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Federal court dismisses ACLU request for Guantanamo transcripts

A three-judge panel of the US Court of Appeals for the District of Columbia Circuit [official website] ruled [opinion, PDF] Tuesday that the US government does not have to release non-redacted transcripts relating to the interrogation of certain "high value" detainees at Guantanamo Bay [JURIST news archive]. The court held that the Department of Defense (DOD) and Central Intelligence Agency (CIA) [official websites] did not improperly deny a Freedom of Information Act (FOIA) [text] request by the American Civil Liberties Union (ACLU) [advocacy website] by releasing redacted documents since two FOIA exemptions allowed the DOD to withhold certain information. The ACLU claims that the full versions of the documents contain evidence that the US government abused detainees. Under the exemptions, the government does not have to release information relating to national security that is properly classified according to executive order or information that is specifically excluded from disclosure by a statute. The court rejected ACLU arguments that the information is not subject to the exemptions since it is already widely available to the public, the interrogation techniques allegedly described in the documents are no longer legal, thus not "intelligence sources or methods," and the government cannot classify the observations of detainees. The court found: "The CIA explained with sufficient detail why the withheld information qualifies as 'intelligence sources or methods' and adequately described the potential harm to national security that could result from the information's public disclosure. Nothing in the CIA's affidavit is contradicted by the record and we find no evidence of bad faith by the government." Ben Wizener, an ACLU attorney involved in the case, disagreed Tuesday, stating [press release], "The court's decision undermines the Freedom of Information Act and condones a cover-up. These transcripts are being suppressed not to protect national security, but to shield former government officials from accountability." The court also ruled that a lower court did not err by refusing to review non-redacted versions of the documents.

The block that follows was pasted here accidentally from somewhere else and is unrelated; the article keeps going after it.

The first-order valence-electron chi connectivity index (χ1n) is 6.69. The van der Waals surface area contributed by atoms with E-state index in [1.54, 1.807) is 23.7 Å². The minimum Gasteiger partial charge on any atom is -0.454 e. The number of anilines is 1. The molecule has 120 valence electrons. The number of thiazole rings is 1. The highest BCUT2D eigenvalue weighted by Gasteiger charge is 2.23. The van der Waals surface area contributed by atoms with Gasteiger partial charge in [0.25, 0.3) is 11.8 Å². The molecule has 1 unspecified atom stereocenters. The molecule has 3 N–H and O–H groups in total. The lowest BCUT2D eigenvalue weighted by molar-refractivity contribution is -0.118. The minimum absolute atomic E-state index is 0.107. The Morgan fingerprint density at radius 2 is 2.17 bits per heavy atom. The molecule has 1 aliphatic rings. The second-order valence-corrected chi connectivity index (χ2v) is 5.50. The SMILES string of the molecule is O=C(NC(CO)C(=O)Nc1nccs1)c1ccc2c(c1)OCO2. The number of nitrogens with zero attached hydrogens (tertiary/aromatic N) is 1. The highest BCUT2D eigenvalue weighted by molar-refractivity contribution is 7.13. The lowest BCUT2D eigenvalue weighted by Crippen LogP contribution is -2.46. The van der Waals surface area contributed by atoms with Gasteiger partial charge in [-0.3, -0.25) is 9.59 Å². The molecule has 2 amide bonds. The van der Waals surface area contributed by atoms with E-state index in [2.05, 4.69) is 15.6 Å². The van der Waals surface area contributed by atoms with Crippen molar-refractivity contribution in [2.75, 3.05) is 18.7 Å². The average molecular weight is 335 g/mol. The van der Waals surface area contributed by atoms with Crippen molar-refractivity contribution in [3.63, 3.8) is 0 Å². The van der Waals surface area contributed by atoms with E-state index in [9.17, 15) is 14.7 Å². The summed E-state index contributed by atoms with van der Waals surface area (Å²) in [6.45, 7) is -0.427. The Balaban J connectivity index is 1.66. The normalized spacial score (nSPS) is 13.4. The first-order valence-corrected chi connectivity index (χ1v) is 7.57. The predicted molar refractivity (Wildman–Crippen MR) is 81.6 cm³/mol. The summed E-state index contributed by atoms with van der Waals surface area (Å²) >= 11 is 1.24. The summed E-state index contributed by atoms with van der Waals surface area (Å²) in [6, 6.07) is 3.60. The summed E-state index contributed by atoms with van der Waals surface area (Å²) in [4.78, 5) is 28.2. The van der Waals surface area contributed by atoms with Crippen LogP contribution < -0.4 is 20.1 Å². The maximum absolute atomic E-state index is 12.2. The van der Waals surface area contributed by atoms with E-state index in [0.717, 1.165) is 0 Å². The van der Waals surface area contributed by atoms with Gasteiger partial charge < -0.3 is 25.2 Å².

Tuesday's decision affirmed a 2009 ruling [opinion, PDF; JURIST report] by the US District Court for the District of Columbia [official website]. The CIA released redacted versions [JURIST report] of the transcripts in June 2009. The DC Circuit Court of Appeals ordered the District Court to review its 2008 decision [opinion, PDF; JURIST report] allowing the government to withhold the transcripts in light of subsequent developments, including Barack Obama's executive orders to end the use of enhanced interrogation techniques and close Guantanamo Bay as well as the government's decision to declassify memos [JURIST reports] related to the use of enhanced interrogation techniques. The ACLU filed suit [complaint, PDF] in 2008 asking the court to compel the government to release the information.

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